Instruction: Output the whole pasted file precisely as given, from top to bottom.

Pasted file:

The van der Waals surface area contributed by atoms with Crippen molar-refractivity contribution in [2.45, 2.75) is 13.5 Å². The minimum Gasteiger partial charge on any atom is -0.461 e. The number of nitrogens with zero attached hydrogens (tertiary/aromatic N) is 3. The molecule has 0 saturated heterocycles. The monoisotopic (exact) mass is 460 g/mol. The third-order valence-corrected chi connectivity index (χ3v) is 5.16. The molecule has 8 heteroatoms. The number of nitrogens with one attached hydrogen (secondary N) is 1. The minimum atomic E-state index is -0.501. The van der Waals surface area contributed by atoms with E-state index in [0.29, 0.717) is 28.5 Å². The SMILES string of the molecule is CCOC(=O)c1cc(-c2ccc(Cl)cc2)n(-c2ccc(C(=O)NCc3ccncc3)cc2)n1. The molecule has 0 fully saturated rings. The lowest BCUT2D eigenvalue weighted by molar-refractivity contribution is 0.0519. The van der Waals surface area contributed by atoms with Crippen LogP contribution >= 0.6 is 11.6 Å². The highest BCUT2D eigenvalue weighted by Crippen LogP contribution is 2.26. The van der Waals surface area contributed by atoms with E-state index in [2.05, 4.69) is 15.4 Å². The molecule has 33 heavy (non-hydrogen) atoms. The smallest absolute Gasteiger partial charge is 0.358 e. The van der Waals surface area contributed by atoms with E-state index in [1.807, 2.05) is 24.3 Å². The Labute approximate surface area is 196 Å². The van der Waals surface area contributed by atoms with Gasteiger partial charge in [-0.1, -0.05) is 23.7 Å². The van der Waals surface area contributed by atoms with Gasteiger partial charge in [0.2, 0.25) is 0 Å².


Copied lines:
The van der Waals surface area contributed by atoms with Crippen molar-refractivity contribution in [2.45, 2.75) is 13.5 Å². The minimum Gasteiger partial charge on any atom is -0.461 e. The number of nitrogens with zero attached hydrogens (tertiary/aromatic N) is 3. The molecule has 0 saturated heterocycles. The monoisotopic (exact) mass is 460 g/mol. The third-order valence-corrected chi connectivity index (χ3v) is 5.16. The molecule has 8 heteroatoms. The number of nitrogens with one attached hydrogen (secondary N) is 1. The minimum atomic E-state index is -0.501. The van der Waals surface area contributed by atoms with E-state index in [0.29, 0.717) is 28.5 Å². The SMILES string of the molecule is CCOC(=O)c1cc(-c2ccc(Cl)cc2)n(-c2ccc(C(=O)NCc3ccncc3)cc2)n1. The molecule has 0 fully saturated rings. The lowest BCUT2D eigenvalue weighted by molar-refractivity contribution is 0.0519. The van der Waals surface area contributed by atoms with Crippen LogP contribution >= 0.6 is 11.6 Å². The highest BCUT2D eigenvalue weighted by Crippen LogP contribution is 2.26. The van der Waals surface area contributed by atoms with E-state index in [2.05, 4.69) is 15.4 Å². The molecule has 33 heavy (non-hydrogen) atoms. The smallest absolute Gasteiger partial charge is 0.358 e. The van der Waals surface area contributed by atoms with E-state index in [1.807, 2.05) is 24.3 Å². The Labute approximate surface area is 196 Å². The van der Waals surface area contributed by atoms with Gasteiger partial charge in [-0.1, -0.05) is 23.7 Å². The van der Waals surface area contributed by atoms with Gasteiger partial charge in [0.2, 0.25) is 0 Å².